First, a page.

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This Despite,' whose widow the unfortunate lady is, must be some relation, we surmise, to that vile thief Deformed, 'who, in Dogberry's time, used to go up and down like a gentleman: Amphitrite, however, takes pity on the deserted lady, and sends Ariel-But we really are unable to get through the story;-and must, like Sloth in the Lutrin, break off in the middle of our narration; happy, if good-breeding can keep us from imitating that goddess, when she

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Soupire, étend les bras, ferme l'œil et s'endort.' We shall only remark, that it required no ordinary courage to take Ariel in hand after Shakespeare; and that his fate here very touchingly reminds us of the story of poor Ver-vert. That divinely-spoken bird, in his way to the nuns who borrowed him, forgot the holy language for which he had been famed, and learned all sorts of vulgar abominations instead; and we are sorry to say the loan of Prospero's bird' to Lord Thurlow, has been attended with quite as provoking a metamorphosis.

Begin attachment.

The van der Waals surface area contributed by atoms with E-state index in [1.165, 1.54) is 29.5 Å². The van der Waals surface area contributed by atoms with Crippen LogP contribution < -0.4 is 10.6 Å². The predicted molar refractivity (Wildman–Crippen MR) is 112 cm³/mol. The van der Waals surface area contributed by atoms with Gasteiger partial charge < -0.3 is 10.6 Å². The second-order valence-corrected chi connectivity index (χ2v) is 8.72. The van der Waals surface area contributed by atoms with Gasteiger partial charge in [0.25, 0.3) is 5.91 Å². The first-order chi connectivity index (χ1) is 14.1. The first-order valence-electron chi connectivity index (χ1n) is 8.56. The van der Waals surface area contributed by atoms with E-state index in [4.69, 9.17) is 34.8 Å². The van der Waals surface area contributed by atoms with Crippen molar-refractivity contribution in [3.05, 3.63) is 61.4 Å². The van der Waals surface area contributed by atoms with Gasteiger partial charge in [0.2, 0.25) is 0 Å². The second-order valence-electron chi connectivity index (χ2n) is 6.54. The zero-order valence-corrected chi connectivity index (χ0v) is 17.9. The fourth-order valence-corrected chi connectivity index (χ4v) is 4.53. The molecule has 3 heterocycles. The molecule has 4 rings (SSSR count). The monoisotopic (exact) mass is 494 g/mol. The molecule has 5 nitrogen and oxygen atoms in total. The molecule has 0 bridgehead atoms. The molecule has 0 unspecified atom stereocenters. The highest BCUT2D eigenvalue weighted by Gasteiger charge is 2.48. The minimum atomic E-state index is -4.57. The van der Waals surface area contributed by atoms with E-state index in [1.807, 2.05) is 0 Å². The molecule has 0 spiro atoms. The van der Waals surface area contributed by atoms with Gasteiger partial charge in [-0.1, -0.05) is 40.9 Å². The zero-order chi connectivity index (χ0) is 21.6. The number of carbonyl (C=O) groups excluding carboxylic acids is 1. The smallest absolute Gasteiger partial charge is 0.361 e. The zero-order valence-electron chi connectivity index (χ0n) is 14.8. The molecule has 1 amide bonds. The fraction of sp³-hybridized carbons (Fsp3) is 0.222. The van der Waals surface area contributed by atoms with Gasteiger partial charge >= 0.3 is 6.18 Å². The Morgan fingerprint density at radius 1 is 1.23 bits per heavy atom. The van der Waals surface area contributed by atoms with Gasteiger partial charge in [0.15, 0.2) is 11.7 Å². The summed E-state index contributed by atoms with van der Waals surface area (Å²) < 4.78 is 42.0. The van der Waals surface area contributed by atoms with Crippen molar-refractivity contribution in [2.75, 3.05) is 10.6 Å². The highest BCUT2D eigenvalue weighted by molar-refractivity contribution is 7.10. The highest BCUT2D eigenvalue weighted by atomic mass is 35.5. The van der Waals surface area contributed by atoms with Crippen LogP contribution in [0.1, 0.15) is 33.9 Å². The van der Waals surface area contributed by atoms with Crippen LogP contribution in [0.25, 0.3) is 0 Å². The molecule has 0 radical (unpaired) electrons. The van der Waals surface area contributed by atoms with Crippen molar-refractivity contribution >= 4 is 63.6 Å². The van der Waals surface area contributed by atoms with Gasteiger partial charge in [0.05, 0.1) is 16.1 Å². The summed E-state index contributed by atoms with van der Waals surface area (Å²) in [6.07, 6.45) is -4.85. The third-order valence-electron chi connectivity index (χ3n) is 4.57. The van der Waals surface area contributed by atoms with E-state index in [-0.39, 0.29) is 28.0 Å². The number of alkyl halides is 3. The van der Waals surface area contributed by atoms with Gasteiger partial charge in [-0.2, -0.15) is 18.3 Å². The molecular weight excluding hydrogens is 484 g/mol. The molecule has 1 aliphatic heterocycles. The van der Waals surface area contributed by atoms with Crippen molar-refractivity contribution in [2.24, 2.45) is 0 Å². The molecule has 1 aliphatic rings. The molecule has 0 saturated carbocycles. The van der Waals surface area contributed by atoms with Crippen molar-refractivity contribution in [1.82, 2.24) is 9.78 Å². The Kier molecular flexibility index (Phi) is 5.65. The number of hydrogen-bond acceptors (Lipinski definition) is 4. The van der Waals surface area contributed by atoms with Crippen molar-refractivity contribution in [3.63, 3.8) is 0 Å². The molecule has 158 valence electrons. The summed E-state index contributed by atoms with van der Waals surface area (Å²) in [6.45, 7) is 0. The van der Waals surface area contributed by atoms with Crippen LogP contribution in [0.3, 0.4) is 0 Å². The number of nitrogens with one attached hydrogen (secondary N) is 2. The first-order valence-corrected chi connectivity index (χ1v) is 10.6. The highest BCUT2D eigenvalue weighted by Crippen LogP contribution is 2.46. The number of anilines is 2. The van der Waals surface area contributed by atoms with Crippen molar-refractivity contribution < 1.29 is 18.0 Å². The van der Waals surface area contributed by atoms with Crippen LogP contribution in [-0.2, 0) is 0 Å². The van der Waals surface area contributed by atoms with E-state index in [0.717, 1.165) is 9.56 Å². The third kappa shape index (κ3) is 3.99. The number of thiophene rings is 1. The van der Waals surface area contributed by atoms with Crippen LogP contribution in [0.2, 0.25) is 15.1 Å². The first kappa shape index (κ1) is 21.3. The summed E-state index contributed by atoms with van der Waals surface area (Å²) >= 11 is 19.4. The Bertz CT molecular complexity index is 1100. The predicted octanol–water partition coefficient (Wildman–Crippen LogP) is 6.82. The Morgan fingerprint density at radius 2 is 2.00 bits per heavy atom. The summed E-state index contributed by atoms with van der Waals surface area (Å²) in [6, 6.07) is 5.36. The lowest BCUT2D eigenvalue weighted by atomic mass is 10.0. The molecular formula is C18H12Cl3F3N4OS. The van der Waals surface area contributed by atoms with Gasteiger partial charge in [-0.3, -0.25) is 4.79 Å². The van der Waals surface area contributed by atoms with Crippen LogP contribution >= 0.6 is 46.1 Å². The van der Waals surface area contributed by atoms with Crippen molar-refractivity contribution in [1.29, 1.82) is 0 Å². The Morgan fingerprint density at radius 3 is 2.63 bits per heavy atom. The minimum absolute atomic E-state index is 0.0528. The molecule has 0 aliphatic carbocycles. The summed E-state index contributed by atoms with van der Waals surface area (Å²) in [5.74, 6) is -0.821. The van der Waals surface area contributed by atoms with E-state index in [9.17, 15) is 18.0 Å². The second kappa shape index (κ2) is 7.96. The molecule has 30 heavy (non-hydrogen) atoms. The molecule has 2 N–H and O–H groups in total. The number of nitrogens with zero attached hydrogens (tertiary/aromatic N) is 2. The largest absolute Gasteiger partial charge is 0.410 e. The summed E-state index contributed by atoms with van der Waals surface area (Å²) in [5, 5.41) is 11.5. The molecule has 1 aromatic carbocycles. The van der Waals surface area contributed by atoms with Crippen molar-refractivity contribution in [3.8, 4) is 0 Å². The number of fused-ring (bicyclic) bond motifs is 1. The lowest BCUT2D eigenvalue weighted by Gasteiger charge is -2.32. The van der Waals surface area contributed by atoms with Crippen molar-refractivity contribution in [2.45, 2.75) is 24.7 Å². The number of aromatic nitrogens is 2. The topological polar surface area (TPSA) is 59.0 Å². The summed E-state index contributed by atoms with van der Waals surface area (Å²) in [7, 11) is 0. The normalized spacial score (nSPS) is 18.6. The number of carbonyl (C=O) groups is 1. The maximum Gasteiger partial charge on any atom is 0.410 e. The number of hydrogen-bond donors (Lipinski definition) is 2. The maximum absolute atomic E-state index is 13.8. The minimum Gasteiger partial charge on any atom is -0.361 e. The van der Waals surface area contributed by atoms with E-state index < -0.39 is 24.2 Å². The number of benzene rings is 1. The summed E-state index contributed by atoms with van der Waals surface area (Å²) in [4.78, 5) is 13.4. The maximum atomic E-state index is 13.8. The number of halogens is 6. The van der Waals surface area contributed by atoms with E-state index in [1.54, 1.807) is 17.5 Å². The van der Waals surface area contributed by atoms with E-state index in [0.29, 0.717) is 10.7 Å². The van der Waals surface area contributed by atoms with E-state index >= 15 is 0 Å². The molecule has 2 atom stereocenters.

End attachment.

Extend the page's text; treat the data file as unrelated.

But it is time to give the more favourable specimens we have promised:-The following reflections upon the Sacred Islands,' are in the Noble author's very best manner.

There sorrow never enters, nor sad pain

Afflicts, but joy with youthful love is wed,
And endless summer o'er the clime doth reign:
There the great poets and the heroes dwell,
And kings, who held the glorious sceptre well.
And there too you, but be the season long,
My**, shall repose in soft delight;